Before my husband, Jacob, and I left for South Africa at the end of 2012, we pondered whether there would be any moments and, if so, how many moments there would be when we would have to pass -- not as individuals of one race, as Alice and Leonard did -- but instead as friends, rather than the married couple we are. Friends had relayed stories of difficulties traveling to this country so recently freed of apartheid, and we wanted to be cautious.
What I ultimately discovered during our time in South Africa is that I still had much to learn about the damages that stem from passing. Peggy McIntosh in 1988 wrote a groundbreaking piece about white privilege. I was, in many ways, oblivious to the full extent of the heterosexual privilege that I possessed in the United States, even as a member of an interracial marriage. Although Jacob and I had experienced the fears of physically being pulled apart by strangers on the street, we, unlike the famous interracial Lovings, who took their case to the Supreme Court in 1967, had never been arrested, jailed, and threatened with a lengthy prison sentence.
As I was recently re-reading an excerpt from my journal from South Africa, I was reminded of just how little, then, I understood about the psychological harms of long-term passing. I had underestimated the severe emotional toll of hiding an important part of my authentic self, my life partner. I had miscalculated the exhaustion that would come from having to think carefully about every look and touch that he and I might venture to share. I had taken too lightly how passing sends implicit internal messages that one's relationship is wrong. I had undervalued the freedom I had, to some extent, come to take for granted. Describing the fears that I experienced about being part of an interracial couple just during my husband's and my travels down to South Africa, I wrote in relevant part:
I am more wary here than in most places in the United States about stealing a touch, a glance, a kiss with my love. ... In my head, I imagined that Jacob and I would simply refrain from public displays of affection to avoid any harms ... I had imagined passing only in snapshots rather than marathon hours. Until I had to weigh each and every moment of potential intimacy with deliberate thought, and at all times, with fear of what any small action could bring upon us, I did not realize how often I--one who likes to think of herself as self-conscious about public displays of affection--stole a glance with Jacob, gave him a knowing smile, engaged in a short snuggle, or received quick sweet pecks on the lips. . . .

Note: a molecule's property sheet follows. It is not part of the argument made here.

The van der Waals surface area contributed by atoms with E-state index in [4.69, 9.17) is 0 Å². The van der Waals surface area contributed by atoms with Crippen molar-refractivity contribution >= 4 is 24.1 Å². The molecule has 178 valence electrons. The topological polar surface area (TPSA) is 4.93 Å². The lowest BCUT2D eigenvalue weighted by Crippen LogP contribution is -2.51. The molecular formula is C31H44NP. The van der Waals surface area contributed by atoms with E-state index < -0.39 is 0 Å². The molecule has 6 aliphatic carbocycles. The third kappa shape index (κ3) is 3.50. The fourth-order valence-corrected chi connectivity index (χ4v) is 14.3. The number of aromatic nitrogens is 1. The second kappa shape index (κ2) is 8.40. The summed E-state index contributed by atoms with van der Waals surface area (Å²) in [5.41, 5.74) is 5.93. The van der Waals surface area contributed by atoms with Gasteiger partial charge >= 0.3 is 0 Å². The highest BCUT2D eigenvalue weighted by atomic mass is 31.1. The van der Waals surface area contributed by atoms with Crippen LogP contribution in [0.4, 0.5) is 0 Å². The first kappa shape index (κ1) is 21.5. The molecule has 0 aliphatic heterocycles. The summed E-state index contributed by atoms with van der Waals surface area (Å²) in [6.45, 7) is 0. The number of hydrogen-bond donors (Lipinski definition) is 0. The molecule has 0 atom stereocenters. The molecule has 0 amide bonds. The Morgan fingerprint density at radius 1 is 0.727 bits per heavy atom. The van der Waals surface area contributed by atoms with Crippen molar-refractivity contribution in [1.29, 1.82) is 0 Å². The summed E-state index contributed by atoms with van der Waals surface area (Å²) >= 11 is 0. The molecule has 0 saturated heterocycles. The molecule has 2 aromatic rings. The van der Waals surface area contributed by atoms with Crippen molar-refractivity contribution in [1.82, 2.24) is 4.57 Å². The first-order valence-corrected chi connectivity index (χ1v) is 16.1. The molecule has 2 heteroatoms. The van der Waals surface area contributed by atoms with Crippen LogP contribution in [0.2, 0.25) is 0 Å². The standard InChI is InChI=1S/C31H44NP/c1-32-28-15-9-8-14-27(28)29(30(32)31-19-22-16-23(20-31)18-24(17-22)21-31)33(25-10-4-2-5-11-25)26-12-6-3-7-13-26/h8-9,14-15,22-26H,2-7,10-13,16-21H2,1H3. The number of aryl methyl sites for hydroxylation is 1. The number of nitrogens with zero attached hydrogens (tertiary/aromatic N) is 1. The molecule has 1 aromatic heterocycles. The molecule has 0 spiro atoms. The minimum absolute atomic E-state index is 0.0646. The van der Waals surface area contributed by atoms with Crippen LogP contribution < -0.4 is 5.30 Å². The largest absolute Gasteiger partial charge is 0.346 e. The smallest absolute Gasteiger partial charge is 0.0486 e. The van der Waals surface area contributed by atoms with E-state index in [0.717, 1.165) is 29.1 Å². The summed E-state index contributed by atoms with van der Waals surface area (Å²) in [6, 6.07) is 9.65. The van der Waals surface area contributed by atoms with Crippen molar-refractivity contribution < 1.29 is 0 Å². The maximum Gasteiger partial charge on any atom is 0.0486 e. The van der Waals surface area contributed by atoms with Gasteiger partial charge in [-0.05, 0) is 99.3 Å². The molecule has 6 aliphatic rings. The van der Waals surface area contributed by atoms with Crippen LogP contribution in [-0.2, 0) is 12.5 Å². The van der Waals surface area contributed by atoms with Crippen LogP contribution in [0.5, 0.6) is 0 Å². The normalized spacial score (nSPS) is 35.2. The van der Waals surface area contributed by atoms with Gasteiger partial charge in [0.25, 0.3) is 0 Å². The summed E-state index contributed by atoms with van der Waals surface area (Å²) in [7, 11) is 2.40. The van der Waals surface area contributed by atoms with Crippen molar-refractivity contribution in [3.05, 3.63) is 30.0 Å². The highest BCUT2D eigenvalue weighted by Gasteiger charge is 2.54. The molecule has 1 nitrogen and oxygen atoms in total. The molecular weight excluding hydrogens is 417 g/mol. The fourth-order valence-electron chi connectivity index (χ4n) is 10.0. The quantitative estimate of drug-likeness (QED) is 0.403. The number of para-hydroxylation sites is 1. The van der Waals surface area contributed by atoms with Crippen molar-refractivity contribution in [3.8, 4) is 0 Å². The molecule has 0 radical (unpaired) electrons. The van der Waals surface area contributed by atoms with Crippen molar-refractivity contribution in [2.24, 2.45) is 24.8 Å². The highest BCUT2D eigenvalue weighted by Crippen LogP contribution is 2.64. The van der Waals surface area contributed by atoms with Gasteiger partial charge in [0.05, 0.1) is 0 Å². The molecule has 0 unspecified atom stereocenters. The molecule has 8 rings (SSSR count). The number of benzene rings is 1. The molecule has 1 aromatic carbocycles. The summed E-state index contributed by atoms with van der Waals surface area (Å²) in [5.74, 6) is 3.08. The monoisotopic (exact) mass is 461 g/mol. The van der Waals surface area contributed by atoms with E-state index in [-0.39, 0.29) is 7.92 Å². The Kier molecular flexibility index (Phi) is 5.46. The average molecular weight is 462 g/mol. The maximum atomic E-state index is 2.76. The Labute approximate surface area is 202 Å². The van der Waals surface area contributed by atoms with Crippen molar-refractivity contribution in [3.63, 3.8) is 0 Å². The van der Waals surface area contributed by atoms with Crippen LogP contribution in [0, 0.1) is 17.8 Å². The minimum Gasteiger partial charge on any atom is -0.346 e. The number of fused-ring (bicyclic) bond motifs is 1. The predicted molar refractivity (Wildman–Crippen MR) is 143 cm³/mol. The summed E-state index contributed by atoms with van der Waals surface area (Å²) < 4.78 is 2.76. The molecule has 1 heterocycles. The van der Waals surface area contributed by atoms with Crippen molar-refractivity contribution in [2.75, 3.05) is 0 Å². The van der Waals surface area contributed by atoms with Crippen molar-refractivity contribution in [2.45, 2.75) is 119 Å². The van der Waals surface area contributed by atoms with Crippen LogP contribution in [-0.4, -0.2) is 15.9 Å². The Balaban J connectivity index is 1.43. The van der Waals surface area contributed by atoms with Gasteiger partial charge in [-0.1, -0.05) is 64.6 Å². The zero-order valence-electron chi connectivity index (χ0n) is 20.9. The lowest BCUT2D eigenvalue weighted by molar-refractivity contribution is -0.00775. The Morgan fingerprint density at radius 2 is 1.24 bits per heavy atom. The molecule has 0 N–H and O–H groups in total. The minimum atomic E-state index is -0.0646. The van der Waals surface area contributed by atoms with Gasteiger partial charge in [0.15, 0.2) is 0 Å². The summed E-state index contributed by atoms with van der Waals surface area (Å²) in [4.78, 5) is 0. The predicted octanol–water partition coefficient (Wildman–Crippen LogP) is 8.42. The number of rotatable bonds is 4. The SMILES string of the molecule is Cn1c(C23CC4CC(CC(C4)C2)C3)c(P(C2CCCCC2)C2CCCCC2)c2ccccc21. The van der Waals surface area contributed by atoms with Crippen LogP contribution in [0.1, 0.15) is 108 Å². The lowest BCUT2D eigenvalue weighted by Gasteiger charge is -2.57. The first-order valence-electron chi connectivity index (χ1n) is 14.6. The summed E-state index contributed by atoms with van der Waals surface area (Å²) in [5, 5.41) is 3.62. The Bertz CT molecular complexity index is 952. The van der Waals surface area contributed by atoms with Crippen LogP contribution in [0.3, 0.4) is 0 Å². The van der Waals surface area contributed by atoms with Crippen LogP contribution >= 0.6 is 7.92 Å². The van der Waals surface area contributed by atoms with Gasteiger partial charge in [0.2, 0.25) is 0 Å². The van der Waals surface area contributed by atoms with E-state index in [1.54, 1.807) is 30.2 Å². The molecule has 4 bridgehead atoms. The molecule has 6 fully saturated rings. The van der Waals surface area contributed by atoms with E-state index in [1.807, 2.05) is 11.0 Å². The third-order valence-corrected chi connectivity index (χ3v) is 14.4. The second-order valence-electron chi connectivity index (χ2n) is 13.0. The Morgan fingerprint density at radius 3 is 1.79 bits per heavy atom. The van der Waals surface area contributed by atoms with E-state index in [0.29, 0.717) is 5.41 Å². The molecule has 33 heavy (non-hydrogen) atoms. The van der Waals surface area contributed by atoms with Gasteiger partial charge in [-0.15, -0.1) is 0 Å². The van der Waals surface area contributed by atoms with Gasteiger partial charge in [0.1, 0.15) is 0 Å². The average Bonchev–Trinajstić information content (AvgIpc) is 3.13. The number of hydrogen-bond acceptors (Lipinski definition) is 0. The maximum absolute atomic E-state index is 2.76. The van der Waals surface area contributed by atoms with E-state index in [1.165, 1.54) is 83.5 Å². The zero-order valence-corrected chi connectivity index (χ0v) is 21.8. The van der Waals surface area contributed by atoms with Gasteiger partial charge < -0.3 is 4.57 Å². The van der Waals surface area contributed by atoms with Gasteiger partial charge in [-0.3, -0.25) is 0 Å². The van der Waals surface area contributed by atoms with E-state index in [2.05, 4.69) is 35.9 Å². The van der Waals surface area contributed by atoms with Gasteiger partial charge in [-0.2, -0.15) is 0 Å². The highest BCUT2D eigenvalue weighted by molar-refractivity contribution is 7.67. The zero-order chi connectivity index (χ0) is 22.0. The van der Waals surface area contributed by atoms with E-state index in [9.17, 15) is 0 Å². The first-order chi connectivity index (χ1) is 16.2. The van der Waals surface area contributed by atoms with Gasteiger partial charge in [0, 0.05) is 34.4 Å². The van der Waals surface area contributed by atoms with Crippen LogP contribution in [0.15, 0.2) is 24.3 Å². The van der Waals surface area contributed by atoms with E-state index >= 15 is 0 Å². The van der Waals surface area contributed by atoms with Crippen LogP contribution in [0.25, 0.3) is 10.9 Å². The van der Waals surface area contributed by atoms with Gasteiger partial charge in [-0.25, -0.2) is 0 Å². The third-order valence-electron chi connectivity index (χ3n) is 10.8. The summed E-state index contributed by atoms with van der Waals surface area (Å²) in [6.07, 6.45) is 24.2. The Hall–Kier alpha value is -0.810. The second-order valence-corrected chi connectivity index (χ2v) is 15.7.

Re-reading my own journal brought chills to my soul, particularly when I reached a section recalling Jacob's and my awkward indecision in an airport over our custom of having him hold both our passports. "No, keep it," I had said. "Be safe. If anyone tries to attack you, tell them you have to make sure your wife gets her passport back. . . ."It is impossible to appreciate, until it is thrown into question, the simple importance of just getting back safely to be with the one you love.
Jacob and I both laughed out loud at our silliness, our paranoia, and our "exaggerated fears." After our jokes, our natural instincts were to hug each other as we laughed, moving just as naturally towards a kiss, a kiss that I pulled away from or that I told myself we both pulled away from because we were so out in the open. . . .
I have a close friend -- I'll call her Stephanie. She is in a relationship with a woman who cannot come out for fear of losing her job. I have had many conversations with Stephanie about her and her girlfriend's fears of being exposed, their close calls, and the uncertainty of not knowing when they can ever end their silence about and suppression of their love -- their "passing." As the experience of Carla Hale, a well-regarded, veteran school teacher who was recently fired after she simply named her long-term partner in her mother's obituary has shown us, their fears are real.